MSIN9001: Dissertation

Simcha Jong
Sarah Warnes
3rd year undergraduates on IMB, SAMB, Italian/Dutch and Management Studies programmes only
Terms 1 & 2
One full day introducing the Dissertation followed by 2-hour lectures (x 6 weeks) and 45-minute individual supervisions (4 meetings)
Final dissertation (100%)

Course overview

In the dissertation module students carry out an individual research project on a business topic of their choosing. Projects may for example be the development of a business plan, research on a particular market/industry/business phenomenon, or a specific managerial problem. The module equips students with a toolbox of scientifically rigorous methods they will be able to bring to the study of business problems they will encounter during their subsequent professional careers. Students receive support in their project in the form of lectures and individual 1:1 meetings with their dissertation supervisors. This support focuses on the following critical phases of the research process:

  1. Problem formulation phase to define the scope of the project.
  2. The survey of the academic and practitioner literature to identify the existing ‘state of the art’ in a topic area.
  3. The research design and the development of a strategy for data collection and analysis.
  4. The actual collection of primary and secondary data.
  5. The analysis of collected data and the formulation of conclusions/actionable recommendations.

Supervisors are assigned based on the interests and career aspirations the student identifies in the dissertation project proposal they must to submit before the start of the module. The dissertation project not only provides an opportunity to work on a topic that interests the student, but it also allows the student to showcase what she/he has learned at UCL in the context of a project that is of practical relevance to potential employers. Therefore, students are recommended to choose a dissertation topic with an eye on their future career plans.

Learning outcomes

The dissertation module provides students a tangible piece of work they may share with potential employers that highlights their unique skills and expertise. Also, the dissertation project teaches students valuable project management skills and familiarises them with employing scientific methods in the study of business problems.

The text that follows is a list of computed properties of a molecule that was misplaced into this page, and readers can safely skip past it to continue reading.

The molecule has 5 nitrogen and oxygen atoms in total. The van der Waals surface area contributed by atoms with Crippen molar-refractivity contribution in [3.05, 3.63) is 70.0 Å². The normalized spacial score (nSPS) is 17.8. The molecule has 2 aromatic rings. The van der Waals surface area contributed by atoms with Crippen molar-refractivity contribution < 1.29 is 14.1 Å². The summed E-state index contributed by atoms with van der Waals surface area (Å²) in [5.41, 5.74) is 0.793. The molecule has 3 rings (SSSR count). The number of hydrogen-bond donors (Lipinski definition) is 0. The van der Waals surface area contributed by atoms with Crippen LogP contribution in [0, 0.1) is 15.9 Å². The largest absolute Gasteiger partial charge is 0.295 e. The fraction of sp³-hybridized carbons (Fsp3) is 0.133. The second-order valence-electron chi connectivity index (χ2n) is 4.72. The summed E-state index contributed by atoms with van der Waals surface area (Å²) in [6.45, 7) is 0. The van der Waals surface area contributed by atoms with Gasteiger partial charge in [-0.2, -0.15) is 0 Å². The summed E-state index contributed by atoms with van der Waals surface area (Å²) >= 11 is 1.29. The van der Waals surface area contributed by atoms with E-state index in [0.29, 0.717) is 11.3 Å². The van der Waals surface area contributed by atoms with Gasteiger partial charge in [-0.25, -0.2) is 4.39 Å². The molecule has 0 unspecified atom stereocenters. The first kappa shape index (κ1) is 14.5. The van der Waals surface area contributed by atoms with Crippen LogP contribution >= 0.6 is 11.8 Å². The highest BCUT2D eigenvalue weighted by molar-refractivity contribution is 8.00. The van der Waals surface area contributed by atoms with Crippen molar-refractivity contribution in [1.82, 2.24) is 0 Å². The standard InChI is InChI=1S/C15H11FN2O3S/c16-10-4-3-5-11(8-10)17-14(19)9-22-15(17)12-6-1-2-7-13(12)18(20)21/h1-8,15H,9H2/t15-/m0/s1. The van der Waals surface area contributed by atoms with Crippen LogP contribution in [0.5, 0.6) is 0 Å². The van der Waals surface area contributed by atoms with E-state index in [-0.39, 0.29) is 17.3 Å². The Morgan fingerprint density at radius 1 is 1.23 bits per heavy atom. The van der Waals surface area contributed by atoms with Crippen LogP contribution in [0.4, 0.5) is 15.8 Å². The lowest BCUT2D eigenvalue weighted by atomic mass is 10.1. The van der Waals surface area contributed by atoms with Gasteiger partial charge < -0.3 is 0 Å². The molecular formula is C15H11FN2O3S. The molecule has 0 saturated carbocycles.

Topics covered

The module will cover different aspects of using scientific methods in the study of management topics:

  1. Approaches to formulating a research design (e.g. inductive versus deductive designs).
  2. The formation of data collection strategies that are appropriate for a chosen research design. These include:
    1. The collection of qualitative data, e.g. through interviews, ethnographic observations, surveys.
    2. The collection of quantitative data, e.g. through the collection of financial/market data.
  3. Strategies for the analysis of both qualitative and quantitative data, including the use of appropriate software packages such as Excel or Nvivo.

Assessment summary

Although formative feedback is provided to students in the form of written progress reports by the supervisor, the only marked piece of work students undertake will be the final dissertation submission. Thus, the dissertation submission accounts for 100% of the final mark for MSIN9001.

Essential reading

Saunders, M., P. Lewis, A. Thornhill, 2012, Research Methods for Business Students, 6th Edition, Pearson, Harlow, UK, ISBN 978-0-273-75075-8